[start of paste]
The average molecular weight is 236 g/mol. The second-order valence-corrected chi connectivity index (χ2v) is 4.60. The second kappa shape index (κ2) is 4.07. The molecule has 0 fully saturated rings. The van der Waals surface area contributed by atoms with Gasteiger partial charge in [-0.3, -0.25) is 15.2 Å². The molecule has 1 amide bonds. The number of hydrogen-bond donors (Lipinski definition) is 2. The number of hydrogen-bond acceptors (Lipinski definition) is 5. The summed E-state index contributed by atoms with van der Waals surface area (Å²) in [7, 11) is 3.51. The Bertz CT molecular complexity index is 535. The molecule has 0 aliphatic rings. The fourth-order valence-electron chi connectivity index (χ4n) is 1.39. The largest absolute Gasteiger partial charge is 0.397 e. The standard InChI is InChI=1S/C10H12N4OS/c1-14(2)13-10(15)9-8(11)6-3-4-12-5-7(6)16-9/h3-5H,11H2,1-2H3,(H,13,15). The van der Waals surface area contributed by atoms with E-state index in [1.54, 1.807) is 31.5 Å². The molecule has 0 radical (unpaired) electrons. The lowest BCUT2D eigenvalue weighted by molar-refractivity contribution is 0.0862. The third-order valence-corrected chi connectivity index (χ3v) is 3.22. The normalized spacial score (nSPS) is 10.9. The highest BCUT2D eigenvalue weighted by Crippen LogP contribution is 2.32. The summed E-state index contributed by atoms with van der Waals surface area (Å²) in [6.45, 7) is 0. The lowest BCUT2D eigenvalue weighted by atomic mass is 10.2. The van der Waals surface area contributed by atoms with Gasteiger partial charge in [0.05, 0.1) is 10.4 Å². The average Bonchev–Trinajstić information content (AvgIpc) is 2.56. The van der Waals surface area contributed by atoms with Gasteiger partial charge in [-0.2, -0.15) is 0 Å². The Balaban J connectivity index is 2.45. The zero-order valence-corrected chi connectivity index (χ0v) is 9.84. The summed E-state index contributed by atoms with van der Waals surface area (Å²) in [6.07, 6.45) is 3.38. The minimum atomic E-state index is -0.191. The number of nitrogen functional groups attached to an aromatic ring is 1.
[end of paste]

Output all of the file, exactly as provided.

The average molecular weight is 236 g/mol. The second-order valence-corrected chi connectivity index (χ2v) is 4.60. The second kappa shape index (κ2) is 4.07. The molecule has 0 fully saturated rings. The van der Waals surface area contributed by atoms with Gasteiger partial charge in [-0.3, -0.25) is 15.2 Å². The molecule has 1 amide bonds. The number of hydrogen-bond donors (Lipinski definition) is 2. The number of hydrogen-bond acceptors (Lipinski definition) is 5. The summed E-state index contributed by atoms with van der Waals surface area (Å²) in [7, 11) is 3.51. The Bertz CT molecular complexity index is 535. The molecule has 0 aliphatic rings. The fourth-order valence-electron chi connectivity index (χ4n) is 1.39. The largest absolute Gasteiger partial charge is 0.397 e. The standard InChI is InChI=1S/C10H12N4OS/c1-14(2)13-10(15)9-8(11)6-3-4-12-5-7(6)16-9/h3-5H,11H2,1-2H3,(H,13,15). The van der Waals surface area contributed by atoms with E-state index in [1.54, 1.807) is 31.5 Å². The molecule has 0 radical (unpaired) electrons. The lowest BCUT2D eigenvalue weighted by molar-refractivity contribution is 0.0862. The third-order valence-corrected chi connectivity index (χ3v) is 3.22. The normalized spacial score (nSPS) is 10.9. The highest BCUT2D eigenvalue weighted by Crippen LogP contribution is 2.32. The summed E-state index contributed by atoms with van der Waals surface area (Å²) in [6.45, 7) is 0. The lowest BCUT2D eigenvalue weighted by atomic mass is 10.2. The van der Waals surface area contributed by atoms with Gasteiger partial charge in [0.05, 0.1) is 10.4 Å². The average Bonchev–Trinajstić information content (AvgIpc) is 2.56. The van der Waals surface area contributed by atoms with Gasteiger partial charge in [-0.2, -0.15) is 0 Å². The Balaban J connectivity index is 2.45. The zero-order valence-corrected chi connectivity index (χ0v) is 9.84. The summed E-state index contributed by atoms with van der Waals surface area (Å²) in [6.07, 6.45) is 3.38. The minimum atomic E-state index is -0.191. The number of nitrogen functional groups attached to an aromatic ring is 1.